Fellowship announces arrival in big time
Blistering run leaves trainer, jockey and handicapper mightily impressed
Paul O'Sullivan is steering impressive National Day Cup hero Fellowship towards the international races after the O'Reilly six-year-old emphatically announced his arrival as a big-time player at Sha Tin yesterday.
Fellowship gave O'Sullivan his first winner of the new season, and landed a huge betting move in the process as he rounded up his rivals with contemptuous ease at the 300 metres before racing clear.
Handicapper Nigel Gray later described Fellowship's turn of foot as 'almost spine-tingling' and said he definitely deserved his chance in the bigger races if he confirmed the evidence of yesterday's race.
Douglas Whyte balanced Fellowship in the concluding stages while Californiamountain and Tiber made play out in front. He was a couple of lengths further back than many anticipated and the 'Durban Demon' said that was the key to the improved performance.
'He trialled enormous for me the other day and was really motoring at the finish,' Whyte said. 'I think Paul might have found the key to him in not over-training him. He seems to have left an edge on him that helps him quicken when I ask for it.
'Also today, he was three or four lengths further back than he has been but then he rounded them up in a matter of strides. In fact, he went so quickly that I thought I hit the front too early, but that was the same turn of foot he showed when he trialled.
'I've ridden him a few times before and every time I've thought, 'I'll just tack over, make a bit of use of him and be handy', but it's clearly not the way to ride him.'
From the moment Whyte pulled Fellowship to the outside at the top of the straight, the punters who backed him from $83 to $46 favourite never had a moment's worry.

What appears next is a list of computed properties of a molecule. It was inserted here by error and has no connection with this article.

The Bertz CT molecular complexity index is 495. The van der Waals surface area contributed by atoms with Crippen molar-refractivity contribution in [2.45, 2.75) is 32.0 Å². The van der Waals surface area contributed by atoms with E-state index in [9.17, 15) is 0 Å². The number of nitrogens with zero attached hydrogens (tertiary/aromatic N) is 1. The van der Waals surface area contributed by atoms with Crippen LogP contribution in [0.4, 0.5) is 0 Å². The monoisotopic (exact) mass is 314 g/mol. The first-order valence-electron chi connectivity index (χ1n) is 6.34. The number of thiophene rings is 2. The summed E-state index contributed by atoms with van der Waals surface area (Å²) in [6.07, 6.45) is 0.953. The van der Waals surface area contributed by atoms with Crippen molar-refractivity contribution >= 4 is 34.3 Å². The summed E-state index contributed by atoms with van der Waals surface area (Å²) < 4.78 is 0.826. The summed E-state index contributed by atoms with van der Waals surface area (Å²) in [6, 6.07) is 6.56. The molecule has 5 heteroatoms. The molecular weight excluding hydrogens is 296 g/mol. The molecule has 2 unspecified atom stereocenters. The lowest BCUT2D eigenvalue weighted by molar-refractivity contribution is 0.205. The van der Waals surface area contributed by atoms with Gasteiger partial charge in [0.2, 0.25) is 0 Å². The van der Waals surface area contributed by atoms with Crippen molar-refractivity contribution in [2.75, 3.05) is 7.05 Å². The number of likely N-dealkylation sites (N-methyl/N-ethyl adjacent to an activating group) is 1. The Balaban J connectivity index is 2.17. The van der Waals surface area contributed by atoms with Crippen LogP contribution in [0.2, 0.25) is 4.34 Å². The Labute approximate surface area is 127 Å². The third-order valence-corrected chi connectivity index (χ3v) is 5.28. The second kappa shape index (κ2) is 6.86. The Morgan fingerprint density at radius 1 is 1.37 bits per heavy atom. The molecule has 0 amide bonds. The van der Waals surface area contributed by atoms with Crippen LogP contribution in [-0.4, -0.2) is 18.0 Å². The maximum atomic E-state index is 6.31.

The gelding fairly floated over the final 100 metres, pricked his ears for the camera and allowed Sunny King (Eric Saint-Martin) and Hawkes Bay (Brett Prebble) to narrow the margin to three-quarters of a length.
O'Sullivan was delighted to see 'the old Fellowship' turn up with that electrifying change of gears, rather than the one-paced model we had come to know last term.
'He has never been that far back in a race here,' O'Sullivan said.
'Last season, he was grinding home but today he had a real ping. What's great about the win today is we've not only got him back in form, but it also looks as though we've learned something.'
Next start for Fellowship will be the Group Three Mission Hills Sha Tin Trophy over 1,600 metres on October 26.
That race is run under handicap conditions and will be the start-off point for many December international hopefuls.
'If he wins that, then we have no option but to go to the International Mile Trial [November 23] with him,' O'Sullivan added.
'Ideally, I'd like to find an easier target but by that stage there would be nothing else for him.'
Gray said Fellowship's performance would probably merit an international rating of 'around 110'.
'Naturally, I'd like to see him confirm that form again in the Sha Tin Trophy but if he does, then he would be a worthy candidate for the Mile Trial.'
David Hall said Hawkes Bay had been a victim of an inside barrier, which kept the gelding locked away with nowhere to go while Fellowship swooped with clear running out wide.
'Let's just say I think we should have gone very close,' Hall said. 'I would have loved Hawkes Bay to be out wide where Fellowship was to make his run, but he drew barrier two and that dictated where he settled.'